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Tuesday, October 25, 2011



Yes, the "juice" does go out of Christianity when it becomes too based on faith, rather than living like Jesus or seeing the world as Jesus sees it. But it is also true that Christianity loses its "juice" (or whatever) when it becomes too based on living like Jesus, rather than having the faith of Jesus. Works and faith. The one without the other is dead.


My feeling about Steve and others (sort of) like him, is that he saw the disconnect between what Christians profess to believe and how they live. As a practicing Catholic, I also see this, in myself, and in others, lay and clerical (of all ranks) and I wonder how anyone "outside" could possibly come to believe, at least based on our example. It does not seem that most of us live in such a way that an unbeliever could often look at us and think: "See how the Christians love each other..." or "See the joy they have." I am very afraid that there are very few of us who manifest Christ's love, or Christian joy such that our faith would be attractive to the unbeliever. I do include myself here. And I also refer to what often goes on in the com boxes of the internet. The fact is, if we Christians really lived our faith with true Christ-like love, with the real joy that IS ours because of the hope we have, if we were far more consistent in the living of our faith, especially in charity and humility, people like Steve Jobs would not be able to resist the attraction.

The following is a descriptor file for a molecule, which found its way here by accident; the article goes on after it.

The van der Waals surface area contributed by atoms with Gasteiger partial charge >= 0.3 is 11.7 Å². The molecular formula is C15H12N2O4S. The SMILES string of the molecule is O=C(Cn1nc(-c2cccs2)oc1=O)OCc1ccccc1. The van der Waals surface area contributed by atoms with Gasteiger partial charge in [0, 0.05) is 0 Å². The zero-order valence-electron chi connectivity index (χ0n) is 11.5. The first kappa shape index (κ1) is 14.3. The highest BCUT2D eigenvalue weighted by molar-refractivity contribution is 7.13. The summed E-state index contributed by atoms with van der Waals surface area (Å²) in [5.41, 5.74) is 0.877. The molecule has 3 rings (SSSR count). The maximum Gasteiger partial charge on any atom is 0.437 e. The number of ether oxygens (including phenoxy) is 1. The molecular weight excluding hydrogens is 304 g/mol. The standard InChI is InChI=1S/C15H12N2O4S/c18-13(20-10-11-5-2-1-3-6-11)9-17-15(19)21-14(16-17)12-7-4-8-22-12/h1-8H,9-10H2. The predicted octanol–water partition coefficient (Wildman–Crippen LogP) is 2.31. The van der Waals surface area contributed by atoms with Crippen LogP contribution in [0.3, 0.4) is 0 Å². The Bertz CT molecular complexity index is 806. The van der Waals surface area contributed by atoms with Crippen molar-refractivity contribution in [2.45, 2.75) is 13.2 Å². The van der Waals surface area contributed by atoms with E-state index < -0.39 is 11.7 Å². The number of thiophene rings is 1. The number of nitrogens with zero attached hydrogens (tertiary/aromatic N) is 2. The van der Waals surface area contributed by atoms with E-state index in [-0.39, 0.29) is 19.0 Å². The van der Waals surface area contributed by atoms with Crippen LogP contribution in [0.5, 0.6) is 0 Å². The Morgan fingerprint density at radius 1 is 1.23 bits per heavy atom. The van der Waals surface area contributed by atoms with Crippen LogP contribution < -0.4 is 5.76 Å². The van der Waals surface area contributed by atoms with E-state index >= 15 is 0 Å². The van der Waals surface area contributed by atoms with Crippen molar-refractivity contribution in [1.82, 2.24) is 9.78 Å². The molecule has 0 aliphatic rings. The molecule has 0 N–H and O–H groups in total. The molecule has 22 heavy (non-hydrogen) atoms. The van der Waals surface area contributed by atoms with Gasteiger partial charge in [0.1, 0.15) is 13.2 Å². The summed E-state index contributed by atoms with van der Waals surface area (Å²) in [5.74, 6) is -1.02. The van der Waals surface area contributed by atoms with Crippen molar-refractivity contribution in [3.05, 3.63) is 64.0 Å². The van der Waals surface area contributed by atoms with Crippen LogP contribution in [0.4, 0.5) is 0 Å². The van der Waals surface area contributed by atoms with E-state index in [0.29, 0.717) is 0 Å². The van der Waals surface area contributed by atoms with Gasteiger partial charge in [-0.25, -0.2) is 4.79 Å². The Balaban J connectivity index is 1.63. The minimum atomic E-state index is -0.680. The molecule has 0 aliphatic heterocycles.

Ah, arianism (to say nothing of Indifferentism), the ancient heresy that simply won't go away. The overt or subtle denial of Christ's divinity. Following His teachings (or claiming to, or claiming to want to, or claiming that someone should), as if they were the teachings of just another human guru. But what about the Person and Personhood of Christ, the Messiah and Son of Man, the fulfillment of all the prophecies, the One who stated I AM more than enough times during his life? What about the Holy Trinity, which is the next logical thought that the arian soul must ponder and dismiss? All Three are soon thrown out.